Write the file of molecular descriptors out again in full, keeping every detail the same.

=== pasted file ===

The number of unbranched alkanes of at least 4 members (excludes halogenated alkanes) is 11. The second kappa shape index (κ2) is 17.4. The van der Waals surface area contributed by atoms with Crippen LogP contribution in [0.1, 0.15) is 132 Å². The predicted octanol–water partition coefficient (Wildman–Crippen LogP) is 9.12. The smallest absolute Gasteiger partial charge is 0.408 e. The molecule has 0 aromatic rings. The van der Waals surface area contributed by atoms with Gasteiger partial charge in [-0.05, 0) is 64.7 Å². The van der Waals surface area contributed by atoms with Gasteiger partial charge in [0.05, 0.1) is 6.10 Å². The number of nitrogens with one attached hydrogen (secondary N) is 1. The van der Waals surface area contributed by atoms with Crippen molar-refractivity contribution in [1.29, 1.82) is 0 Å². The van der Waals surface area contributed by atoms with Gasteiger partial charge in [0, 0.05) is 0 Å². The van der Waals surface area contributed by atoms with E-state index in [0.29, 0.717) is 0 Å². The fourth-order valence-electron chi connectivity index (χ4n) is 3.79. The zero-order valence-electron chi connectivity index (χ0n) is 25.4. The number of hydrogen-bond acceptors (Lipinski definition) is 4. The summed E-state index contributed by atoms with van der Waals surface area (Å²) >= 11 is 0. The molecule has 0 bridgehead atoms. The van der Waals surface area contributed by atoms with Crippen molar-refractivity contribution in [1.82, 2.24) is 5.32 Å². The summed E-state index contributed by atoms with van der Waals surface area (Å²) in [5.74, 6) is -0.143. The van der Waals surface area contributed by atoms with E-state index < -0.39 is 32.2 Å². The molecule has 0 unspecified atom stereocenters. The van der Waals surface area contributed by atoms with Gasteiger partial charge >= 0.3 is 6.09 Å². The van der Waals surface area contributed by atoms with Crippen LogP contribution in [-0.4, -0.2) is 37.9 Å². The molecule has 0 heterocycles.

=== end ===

The number of unbranched alkanes of at least 4 members (excludes halogenated alkanes) is 11. The second kappa shape index (κ2) is 17.4. The van der Waals surface area contributed by atoms with Crippen LogP contribution in [0.1, 0.15) is 132 Å². The predicted octanol–water partition coefficient (Wildman–Crippen LogP) is 9.12. The smallest absolute Gasteiger partial charge is 0.408 e. The molecule has 0 aromatic rings. The van der Waals surface area contributed by atoms with Gasteiger partial charge in [-0.05, 0) is 64.7 Å². The van der Waals surface area contributed by atoms with Gasteiger partial charge in [0.05, 0.1) is 6.10 Å². The number of nitrogens with one attached hydrogen (secondary N) is 1. The van der Waals surface area contributed by atoms with Crippen molar-refractivity contribution in [1.29, 1.82) is 0 Å². The van der Waals surface area contributed by atoms with Gasteiger partial charge in [0, 0.05) is 0 Å². The van der Waals surface area contributed by atoms with E-state index in [0.29, 0.717) is 0 Å². The fourth-order valence-electron chi connectivity index (χ4n) is 3.79. The zero-order valence-electron chi connectivity index (χ0n) is 25.4. The number of hydrogen-bond acceptors (Lipinski definition) is 4. The summed E-state index contributed by atoms with van der Waals surface area (Å²) >= 11 is 0. The molecule has 0 bridgehead atoms. The van der Waals surface area contributed by atoms with Crippen molar-refractivity contribution in [1.82, 2.24) is 5.32 Å². The summed E-state index contributed by atoms with van der Waals surface area (Å²) in [5.74, 6) is -0.143. The van der Waals surface area contributed by atoms with E-state index < -0.39 is 32.2 Å². The molecule has 0 unspecified atom stereocenters. The van der Waals surface area contributed by atoms with Gasteiger partial charge >= 0.3 is 6.09 Å². The van der Waals surface area contributed by atoms with Crippen LogP contribution in [-0.4, -0.2) is 37.9 Å². The molecule has 0 heterocycles.